EPUB, mobi, PDF—Understanding digital book formats
Episode #5 of the course How to self-publish a book by Emmanuel Nataf
If you’ve hired a designer to work on a book’s interior, you won’t really need to worry about formats—they will provide you with all the files you need to distribute your book. But if you’re working by yourself—or you simply want to know how the sausage is made—this lesson will show you the basic differences between the most popular formats for self-published books.
Depending on your distribution plans, there are three formats you need to know about—EPUB and mobi files for ebooks, and print-ready PDFs (guess why you might need those).
This is the most common format for ebooks. It’s a standard based on HTML and it allows for “reflowable text,” meaning that the book can easily optimize itself to any device, whether it’s on an e-reader or an iPhone.
All major retailers, apart from Amazon, use it on their platforms. If you want to upload to any other ebook retail platform—through Kobo Writing Life or Nook Press, for example—or use an “aggregator” like Smashwords or Draft2Digital, you will need to have an EPUB file.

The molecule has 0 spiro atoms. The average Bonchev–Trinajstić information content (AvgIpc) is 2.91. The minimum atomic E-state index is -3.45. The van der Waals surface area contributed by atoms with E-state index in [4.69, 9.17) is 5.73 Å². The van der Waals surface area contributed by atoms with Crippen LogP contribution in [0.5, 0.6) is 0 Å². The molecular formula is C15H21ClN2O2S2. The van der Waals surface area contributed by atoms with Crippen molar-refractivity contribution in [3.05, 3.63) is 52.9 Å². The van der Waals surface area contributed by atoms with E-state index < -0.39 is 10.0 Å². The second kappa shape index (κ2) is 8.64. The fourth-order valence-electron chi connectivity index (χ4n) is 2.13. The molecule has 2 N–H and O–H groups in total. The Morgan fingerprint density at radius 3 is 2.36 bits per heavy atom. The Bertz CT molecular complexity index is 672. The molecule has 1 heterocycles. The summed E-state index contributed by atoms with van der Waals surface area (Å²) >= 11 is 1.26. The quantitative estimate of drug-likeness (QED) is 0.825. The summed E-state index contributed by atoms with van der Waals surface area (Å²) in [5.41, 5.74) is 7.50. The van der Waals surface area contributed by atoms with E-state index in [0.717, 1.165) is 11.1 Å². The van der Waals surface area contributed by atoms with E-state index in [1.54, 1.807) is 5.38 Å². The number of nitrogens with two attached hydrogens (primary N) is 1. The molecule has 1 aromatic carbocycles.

When you purchase an ebook on the Kindle store, it arrives on your device in the mobi format: a standard owned and used by Amazon. At its heart, it’s not that different from an EPUB file, with the exception that mobi files sold by Kindle are “locked” to devices registered to your account.
Kindle Direct Publishing automatically converts all books to mobi before displaying them on their store. The best way to ensure your formatting doesn’t get mangled in that conversion is to upload using the EPUB format.
How to get what you need
If you don’t want to deal with all this by yourself, there are paid services that will format and typeset your book. But what if there was an easy way to get your book ready for distribution without paying a single penny? Well, now that you mention it…
Remember the Reedsy Book Editor? We could go on and on about why it’s so awesome, but the most important thing is that it doesn’t need an “instruction manual”. You can just write your book and forget about the formatting. The Editor is fully compliant with all major ebook and print-on-demand retailer requirements, so you don’t have to think about each store on a case-by-case basis. And of course, the Editor is completely free.
You’re finally ready to share your book with the world, come back tomorrow to find out how!
“Secrets to Ebook Publishing Success” by Mark Coker
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